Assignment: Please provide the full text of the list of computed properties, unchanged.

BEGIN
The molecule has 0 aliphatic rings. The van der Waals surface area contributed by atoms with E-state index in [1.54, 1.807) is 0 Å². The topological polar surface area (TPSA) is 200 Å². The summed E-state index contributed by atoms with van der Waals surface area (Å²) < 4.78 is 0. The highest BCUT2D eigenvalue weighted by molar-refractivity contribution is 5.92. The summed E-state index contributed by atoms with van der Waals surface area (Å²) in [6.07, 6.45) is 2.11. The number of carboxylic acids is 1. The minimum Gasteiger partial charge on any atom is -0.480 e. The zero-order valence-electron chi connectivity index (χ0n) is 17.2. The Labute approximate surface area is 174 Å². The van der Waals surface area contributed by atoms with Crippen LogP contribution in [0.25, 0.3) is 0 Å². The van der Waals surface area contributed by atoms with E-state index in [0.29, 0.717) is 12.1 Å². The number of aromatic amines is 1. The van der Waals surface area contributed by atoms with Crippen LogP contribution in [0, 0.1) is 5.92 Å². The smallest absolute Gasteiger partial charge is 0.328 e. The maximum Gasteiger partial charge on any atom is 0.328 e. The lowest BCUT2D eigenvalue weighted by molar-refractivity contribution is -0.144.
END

The molecule has 0 aliphatic rings. The van der Waals surface area contributed by atoms with E-state index in [1.54, 1.807) is 0 Å². The topological polar surface area (TPSA) is 200 Å². The summed E-state index contributed by atoms with van der Waals surface area (Å²) < 4.78 is 0. The highest BCUT2D eigenvalue weighted by molar-refractivity contribution is 5.92. The summed E-state index contributed by atoms with van der Waals surface area (Å²) in [6.07, 6.45) is 2.11. The number of carboxylic acids is 1. The minimum Gasteiger partial charge on any atom is -0.480 e. The zero-order valence-electron chi connectivity index (χ0n) is 17.2. The Labute approximate surface area is 174 Å². The van der Waals surface area contributed by atoms with Crippen LogP contribution in [0.25, 0.3) is 0 Å². The van der Waals surface area contributed by atoms with E-state index in [0.29, 0.717) is 12.1 Å². The number of aromatic amines is 1. The van der Waals surface area contributed by atoms with Crippen LogP contribution in [0, 0.1) is 5.92 Å². The smallest absolute Gasteiger partial charge is 0.328 e. The maximum Gasteiger partial charge on any atom is 0.328 e. The lowest BCUT2D eigenvalue weighted by molar-refractivity contribution is -0.144.